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Extrusion problem I don't understand

daniel_kukieładaniel_kukieła Member Posts: 4

I'm creating 3D-printable Power supply hole cover for PC cases that use the so-called Pico PSU (a hole for it will be added later). For now, I created the base shape and I am configuring options. I added mesh and I'm trying to add back material where the screws are coming in. The problem is extrusion works fine for 1 out of 4 spots only. The spot that it works:

But as soon as I'm trying to add another spot to Extrude 4 (from Shetch 3):

Honestly, I have no idea what it is complaining about. I tried so many things but I decided to ask.
The document URL: https://cad.onshape.com/documents/02e11ac6c38230e5a1618296/w/7d6a0710d7bed4906d5b365c/e/cdcb218ee44614c759821038?configuration=List_XmLQE1L57Tz3hC=Full&renderMode=0&uiState=63d742925336de296233612f

I'll be glad if anyone can explain what's wrong here.
Thank you in advance.

- Daniel


  • NeilCookeNeilCooke Moderator, Onshape Employees Posts: 4,942
    It's because you are making a very small tangent sliver which is creating "non-manifold geometry" which the kernel doesn't like. Edit your sketch and add that small red area to it and you should be fine.
    Senior Director, Technical Services, EMEA 
  • daniel_kukieładaniel_kukieła Member Posts: 4
    My goal is to make it somewhat configurable, so I cannot add a single small piece there since if you modify the hexagonal mesh settings, it won't look the same. Is there anything else that can be done to fix it that does not require manual fixing?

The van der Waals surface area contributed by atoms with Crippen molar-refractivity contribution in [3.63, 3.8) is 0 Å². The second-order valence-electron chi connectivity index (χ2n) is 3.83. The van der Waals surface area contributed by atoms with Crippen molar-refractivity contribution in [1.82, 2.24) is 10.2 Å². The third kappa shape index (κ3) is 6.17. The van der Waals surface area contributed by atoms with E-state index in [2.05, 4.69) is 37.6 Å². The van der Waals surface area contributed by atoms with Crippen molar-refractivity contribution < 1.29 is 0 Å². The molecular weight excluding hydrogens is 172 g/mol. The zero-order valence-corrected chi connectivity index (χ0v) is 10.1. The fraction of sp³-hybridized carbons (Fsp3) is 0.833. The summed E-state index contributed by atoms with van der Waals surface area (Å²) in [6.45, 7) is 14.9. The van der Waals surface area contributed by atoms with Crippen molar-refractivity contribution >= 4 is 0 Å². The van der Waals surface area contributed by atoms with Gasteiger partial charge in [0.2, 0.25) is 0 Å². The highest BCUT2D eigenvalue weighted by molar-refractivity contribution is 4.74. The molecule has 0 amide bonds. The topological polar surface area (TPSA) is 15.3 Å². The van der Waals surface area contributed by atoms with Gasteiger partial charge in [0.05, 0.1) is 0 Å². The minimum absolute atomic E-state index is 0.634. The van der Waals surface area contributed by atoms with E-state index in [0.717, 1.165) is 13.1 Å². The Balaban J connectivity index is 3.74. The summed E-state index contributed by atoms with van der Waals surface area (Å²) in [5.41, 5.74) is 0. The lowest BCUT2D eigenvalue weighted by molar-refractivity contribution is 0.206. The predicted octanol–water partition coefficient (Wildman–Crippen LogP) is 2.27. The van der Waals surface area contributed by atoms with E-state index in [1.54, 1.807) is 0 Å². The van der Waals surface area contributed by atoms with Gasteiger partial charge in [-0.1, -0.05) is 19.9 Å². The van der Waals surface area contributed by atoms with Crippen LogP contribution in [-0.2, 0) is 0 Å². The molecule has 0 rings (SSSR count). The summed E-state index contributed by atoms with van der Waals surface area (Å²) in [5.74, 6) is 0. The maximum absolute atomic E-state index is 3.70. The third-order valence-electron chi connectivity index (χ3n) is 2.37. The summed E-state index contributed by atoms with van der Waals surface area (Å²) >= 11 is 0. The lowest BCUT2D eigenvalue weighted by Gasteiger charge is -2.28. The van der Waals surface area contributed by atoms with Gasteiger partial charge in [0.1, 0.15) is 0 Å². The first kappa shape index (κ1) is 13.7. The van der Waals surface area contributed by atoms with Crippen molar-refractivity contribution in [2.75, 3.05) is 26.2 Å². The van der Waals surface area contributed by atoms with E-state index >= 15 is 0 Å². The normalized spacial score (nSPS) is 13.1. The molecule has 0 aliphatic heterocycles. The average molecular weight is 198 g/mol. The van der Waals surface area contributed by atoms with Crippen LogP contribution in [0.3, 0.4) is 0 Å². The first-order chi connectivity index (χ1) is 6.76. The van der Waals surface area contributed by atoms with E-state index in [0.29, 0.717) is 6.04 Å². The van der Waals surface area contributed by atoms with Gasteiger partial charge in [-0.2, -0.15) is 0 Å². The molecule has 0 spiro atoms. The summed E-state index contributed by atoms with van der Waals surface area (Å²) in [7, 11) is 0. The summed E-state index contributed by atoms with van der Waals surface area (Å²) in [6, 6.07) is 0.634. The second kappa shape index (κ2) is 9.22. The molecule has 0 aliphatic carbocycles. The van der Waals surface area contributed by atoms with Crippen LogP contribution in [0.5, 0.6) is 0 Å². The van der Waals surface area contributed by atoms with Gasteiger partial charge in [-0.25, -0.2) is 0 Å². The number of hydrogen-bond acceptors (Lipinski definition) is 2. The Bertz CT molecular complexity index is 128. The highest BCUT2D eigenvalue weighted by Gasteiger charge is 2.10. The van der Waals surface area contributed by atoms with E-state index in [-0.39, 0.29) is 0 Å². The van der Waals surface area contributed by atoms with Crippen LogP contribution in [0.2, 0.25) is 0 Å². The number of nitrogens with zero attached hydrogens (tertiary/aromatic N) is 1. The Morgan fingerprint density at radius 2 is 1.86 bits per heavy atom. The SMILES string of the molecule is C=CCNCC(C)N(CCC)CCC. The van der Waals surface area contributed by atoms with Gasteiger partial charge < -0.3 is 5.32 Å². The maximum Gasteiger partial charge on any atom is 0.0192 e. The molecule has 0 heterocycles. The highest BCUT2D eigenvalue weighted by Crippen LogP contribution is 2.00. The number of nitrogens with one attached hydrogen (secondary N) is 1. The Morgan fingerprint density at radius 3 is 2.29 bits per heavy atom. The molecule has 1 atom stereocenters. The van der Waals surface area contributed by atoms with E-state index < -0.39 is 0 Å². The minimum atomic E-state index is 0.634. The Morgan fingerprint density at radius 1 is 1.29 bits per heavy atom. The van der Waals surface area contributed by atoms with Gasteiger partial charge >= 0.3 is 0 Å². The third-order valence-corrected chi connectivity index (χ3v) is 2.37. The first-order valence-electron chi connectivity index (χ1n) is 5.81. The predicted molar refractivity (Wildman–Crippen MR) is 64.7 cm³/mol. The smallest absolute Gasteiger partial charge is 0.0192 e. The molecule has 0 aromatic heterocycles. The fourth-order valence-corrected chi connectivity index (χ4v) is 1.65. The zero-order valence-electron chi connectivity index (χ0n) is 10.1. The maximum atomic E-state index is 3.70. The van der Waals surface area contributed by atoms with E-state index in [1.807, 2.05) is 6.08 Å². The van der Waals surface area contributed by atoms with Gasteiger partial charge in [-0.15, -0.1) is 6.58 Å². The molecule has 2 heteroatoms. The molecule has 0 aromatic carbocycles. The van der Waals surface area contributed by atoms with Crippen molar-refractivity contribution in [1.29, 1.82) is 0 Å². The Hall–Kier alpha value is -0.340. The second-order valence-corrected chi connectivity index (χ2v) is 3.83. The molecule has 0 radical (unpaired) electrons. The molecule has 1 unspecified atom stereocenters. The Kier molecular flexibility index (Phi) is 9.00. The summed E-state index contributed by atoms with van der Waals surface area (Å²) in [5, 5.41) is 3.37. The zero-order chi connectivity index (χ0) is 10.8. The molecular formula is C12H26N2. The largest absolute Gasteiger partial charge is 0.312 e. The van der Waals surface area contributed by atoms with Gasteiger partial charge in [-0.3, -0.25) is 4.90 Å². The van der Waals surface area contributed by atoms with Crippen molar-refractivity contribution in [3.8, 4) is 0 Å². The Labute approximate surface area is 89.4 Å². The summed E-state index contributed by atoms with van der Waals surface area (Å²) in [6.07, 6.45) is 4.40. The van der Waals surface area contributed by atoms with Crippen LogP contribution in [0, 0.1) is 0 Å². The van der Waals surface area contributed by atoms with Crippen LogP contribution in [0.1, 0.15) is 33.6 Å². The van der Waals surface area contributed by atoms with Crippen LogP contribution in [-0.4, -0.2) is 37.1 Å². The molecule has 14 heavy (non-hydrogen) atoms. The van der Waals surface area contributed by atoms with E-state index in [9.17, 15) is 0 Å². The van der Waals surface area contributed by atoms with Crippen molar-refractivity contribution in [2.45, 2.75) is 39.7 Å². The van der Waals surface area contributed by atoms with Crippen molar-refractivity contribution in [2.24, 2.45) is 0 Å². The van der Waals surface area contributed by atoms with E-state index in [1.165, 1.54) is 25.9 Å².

- Daniel
  • nick_papageorge073nick_papageorge073 Member Posts: 489 PRO
    edited February 1
    Off topic, I made some similar hex shaped openings for fan cooling on a design for my dayjob. I ended up with a few thousand holes. It slowed down the model substantially, and even reached the 10 min timeout limit so I was stuck. What I found helped a lot, was to union all the hex parts to a dummy plate part. So the result is one part made of "dummy plate plus all the hexes". Then, union subtract that from your main part to make the hex holes. This improved the regeneration times quite a bit.
  • nick_papageorge073nick_papageorge073 Member Posts: 489 PRO
    For your question, in the real world these hexes would be  punched with a hex shaped tool in a sheetmetal part. Wherever you would need a screw, the entire hex would be removed, as it would not be punched at all. There is not a "half hex" tool. Its all or nothing. You are 3d printing it, so of course these rules don't apply. But, maybe they can help your design intent. Maybe you can draw a radius of your screw diameter, and any hexes that fall within that radius are deleted. I don't know how to automate this in OS, but if you or someone does know how to automate this, it would solve your thin geometry issues causing the failures, and make your part more "proper".
  • dirk_van_der_vaartdirk_van_der_vaart Member Posts: 415 ✭✭✭
    If you are lasercutting the hexes in all different sizes you can add an extrusion to close a few of the hexes first and then extrude the hole.
    That's not difficult to do in a configuration.
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